The resurging humpback whale scene usually starts in late April or May, but a few whale spottings in the SF Bay last week indicate their calendars may be springing forward.

We didn’t used to see humpback whales at all in the San Francisco Bay. It’s actually a phenomenon that’s only goes back about five or six years, while other whale species, like gray whales, are a bit more common. This is most likely because humpbacks' numbers are increasing. Marine Mammal Center CEO Dr. Jeff Boehm wrote in the Chronicle last year that "the humpback whale population in the North Pacific has grown from about 2,000 in the 1970s to more than 20,000 today," thanks to decades of conservation efforts.

Since returning to the SF Bay scene, the humpbacks have been dazzling us with their aerial jumps and delighting whale watchers, but our newly returned friends can also collide with boats and shorten Dungeness crab season. And they don’t normally show up until late April, this time of year is typically gray whale season.

Image: Bill Keener, Marine Mammal Center

But KCBS Radio reports that a humpback whale was spotted feeding off the shores of Tiburon last week, the first March humpback whale feeding Sausalito’s Marine Mammal Center has documented. The humpback seen above was seen last Tuesday, and two days before KTVU reported that a baby humpback was found solo in the Oakland estuary, indicating that the humpbacks are starting to return to the area earlier this year.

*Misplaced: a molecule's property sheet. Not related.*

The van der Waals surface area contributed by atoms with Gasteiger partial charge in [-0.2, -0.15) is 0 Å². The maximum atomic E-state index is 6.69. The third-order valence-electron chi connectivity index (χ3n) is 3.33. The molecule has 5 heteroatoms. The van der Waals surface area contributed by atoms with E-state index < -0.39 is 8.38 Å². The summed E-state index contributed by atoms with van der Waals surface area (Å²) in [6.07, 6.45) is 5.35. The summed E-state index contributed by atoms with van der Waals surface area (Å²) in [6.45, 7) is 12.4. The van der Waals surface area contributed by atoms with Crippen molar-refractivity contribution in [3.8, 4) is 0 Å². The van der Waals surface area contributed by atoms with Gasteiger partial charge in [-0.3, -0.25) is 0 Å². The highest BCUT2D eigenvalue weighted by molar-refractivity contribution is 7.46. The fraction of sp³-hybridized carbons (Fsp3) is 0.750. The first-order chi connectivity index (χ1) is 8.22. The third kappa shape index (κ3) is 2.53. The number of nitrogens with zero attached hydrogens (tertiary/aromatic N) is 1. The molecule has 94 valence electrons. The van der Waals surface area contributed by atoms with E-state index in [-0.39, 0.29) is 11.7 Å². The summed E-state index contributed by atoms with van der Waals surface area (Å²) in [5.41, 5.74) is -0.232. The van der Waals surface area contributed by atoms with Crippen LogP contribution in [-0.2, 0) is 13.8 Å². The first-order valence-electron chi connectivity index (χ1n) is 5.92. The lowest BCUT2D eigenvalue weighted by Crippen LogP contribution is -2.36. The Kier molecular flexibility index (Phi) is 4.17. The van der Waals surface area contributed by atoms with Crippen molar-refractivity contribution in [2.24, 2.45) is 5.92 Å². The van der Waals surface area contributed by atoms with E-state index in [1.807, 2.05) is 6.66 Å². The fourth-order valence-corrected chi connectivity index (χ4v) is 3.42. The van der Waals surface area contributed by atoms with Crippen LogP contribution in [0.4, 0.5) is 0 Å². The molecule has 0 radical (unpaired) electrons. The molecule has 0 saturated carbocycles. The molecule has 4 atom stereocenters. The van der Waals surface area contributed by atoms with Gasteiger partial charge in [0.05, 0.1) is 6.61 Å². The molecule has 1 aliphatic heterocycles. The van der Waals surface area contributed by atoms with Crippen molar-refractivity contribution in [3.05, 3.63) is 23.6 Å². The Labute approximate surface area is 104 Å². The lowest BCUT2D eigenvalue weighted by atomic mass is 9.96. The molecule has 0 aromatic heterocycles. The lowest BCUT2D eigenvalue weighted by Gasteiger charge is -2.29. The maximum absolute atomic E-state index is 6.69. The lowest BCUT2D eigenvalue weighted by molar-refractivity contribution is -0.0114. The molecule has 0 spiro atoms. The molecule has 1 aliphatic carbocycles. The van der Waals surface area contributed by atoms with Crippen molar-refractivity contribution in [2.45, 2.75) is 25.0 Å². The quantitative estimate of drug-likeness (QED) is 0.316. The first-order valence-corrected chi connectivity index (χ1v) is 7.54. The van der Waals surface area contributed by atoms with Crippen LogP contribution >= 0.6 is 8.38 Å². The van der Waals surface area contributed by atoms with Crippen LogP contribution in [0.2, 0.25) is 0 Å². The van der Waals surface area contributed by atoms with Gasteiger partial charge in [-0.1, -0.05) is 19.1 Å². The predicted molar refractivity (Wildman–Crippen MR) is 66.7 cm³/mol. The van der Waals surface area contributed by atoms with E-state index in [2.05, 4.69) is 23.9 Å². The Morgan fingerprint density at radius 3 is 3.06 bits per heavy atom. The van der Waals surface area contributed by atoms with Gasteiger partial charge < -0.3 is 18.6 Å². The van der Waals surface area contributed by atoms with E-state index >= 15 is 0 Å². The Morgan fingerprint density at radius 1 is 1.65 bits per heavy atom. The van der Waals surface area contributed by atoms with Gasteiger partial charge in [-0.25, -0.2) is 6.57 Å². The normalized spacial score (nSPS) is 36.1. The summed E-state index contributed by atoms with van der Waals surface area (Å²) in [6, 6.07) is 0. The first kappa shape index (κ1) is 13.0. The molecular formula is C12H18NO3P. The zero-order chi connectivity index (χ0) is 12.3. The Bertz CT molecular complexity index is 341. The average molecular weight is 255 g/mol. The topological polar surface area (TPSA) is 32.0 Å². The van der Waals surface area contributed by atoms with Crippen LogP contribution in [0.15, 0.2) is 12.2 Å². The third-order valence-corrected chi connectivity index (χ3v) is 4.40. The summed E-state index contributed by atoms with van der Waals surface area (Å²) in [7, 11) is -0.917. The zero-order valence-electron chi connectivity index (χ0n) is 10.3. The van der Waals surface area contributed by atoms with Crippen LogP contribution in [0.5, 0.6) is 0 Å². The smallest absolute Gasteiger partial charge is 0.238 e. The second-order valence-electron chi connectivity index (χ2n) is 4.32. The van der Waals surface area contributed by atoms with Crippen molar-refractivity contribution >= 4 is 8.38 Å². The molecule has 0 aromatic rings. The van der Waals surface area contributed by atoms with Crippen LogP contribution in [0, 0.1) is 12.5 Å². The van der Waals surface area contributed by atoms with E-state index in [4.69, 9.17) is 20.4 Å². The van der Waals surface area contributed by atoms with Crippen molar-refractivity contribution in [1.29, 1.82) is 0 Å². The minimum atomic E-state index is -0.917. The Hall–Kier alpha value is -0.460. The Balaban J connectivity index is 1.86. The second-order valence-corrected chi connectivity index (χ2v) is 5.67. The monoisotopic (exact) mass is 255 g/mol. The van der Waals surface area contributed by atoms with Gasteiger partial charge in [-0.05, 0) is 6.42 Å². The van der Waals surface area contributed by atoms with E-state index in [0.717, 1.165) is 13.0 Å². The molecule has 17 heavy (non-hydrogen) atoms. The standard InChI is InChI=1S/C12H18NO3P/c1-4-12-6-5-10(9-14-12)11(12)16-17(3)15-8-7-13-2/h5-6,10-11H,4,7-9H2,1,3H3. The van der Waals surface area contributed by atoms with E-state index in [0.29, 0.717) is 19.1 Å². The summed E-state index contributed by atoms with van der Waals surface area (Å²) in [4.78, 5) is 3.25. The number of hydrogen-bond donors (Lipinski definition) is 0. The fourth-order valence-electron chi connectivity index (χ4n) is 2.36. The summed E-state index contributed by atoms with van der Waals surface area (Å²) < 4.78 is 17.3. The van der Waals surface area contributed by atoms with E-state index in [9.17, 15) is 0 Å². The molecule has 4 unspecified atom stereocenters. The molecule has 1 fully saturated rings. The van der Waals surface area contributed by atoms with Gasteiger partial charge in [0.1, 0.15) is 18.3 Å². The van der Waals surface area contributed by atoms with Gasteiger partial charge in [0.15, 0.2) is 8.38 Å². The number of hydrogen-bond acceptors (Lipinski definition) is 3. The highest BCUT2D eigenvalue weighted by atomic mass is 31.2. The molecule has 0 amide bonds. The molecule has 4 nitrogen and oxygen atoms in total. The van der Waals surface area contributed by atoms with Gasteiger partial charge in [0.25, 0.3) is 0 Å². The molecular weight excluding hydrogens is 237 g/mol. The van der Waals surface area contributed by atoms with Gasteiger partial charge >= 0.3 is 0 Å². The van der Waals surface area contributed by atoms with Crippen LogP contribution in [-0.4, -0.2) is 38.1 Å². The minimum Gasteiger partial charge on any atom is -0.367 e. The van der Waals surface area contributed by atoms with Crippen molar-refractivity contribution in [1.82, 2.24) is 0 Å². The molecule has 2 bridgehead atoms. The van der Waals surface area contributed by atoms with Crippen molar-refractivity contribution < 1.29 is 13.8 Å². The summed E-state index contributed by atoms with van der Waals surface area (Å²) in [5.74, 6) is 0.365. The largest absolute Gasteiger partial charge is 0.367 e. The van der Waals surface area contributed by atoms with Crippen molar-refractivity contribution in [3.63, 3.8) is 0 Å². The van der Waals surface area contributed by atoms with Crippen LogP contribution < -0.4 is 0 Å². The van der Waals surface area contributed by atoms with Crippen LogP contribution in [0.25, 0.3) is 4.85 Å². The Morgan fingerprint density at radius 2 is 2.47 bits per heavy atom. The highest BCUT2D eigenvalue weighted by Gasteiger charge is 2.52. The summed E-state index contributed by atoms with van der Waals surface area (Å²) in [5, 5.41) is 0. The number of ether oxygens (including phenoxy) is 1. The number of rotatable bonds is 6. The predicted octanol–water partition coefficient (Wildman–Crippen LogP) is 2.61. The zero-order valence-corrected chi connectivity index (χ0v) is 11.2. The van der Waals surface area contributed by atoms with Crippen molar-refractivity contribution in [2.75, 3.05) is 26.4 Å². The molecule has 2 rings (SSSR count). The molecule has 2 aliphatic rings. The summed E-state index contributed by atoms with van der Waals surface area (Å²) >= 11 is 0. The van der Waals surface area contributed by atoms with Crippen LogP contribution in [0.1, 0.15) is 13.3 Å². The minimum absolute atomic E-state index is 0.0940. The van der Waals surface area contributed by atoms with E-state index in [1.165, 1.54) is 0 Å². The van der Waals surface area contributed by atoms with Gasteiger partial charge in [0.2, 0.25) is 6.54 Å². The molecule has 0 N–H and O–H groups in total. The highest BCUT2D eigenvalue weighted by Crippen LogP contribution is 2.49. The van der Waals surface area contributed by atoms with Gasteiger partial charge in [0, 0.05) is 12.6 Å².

Image: Bill Keener, Marine Mammal Center

“The reason this is so unusual is that this is the first time we’ve ever seen a humpback whale feed inside San Francisco Bay in the month of March,” Marine Mammal Center research associate Bill Keener told KCBS. “This whale was actually first seen on Tuesday, March 9, and it was feeding off the Sausalito area in a big, massive flock of gulls and cormorants, and they were on a shoal of anchovies.”  

If you’re any kind of a boater, be alert that while their leaps and breaches are majestic, that’s when they pose the most danger to adjacent seacraft. "People have to be really alert if they see a blow, if they see the spout," Keener said. "Especially when these whales are feeding, they are lunging up suddenly and could potentially injure a small boat or a kayaker."

That warning applies to windsurfers too, dudes.

Related: Multiple Humpback Whale Sightings In Bay Are Fun, But Actually Cause For Concern [SFist]

Image: ALAMEDA, CALIFORNIA - JUNE 04: A humpback whale breaches in a lagoon on June 04, 2019 in Alameda, California. Scientists are concerned about the whale, which has been swimming in a lagoon off the San Francisco Bay for over a week. According to the Marine Mammal Center, the whale appears to be unhealthy and is likely malnourished. (Photo by Justin Sullivan/Getty Images)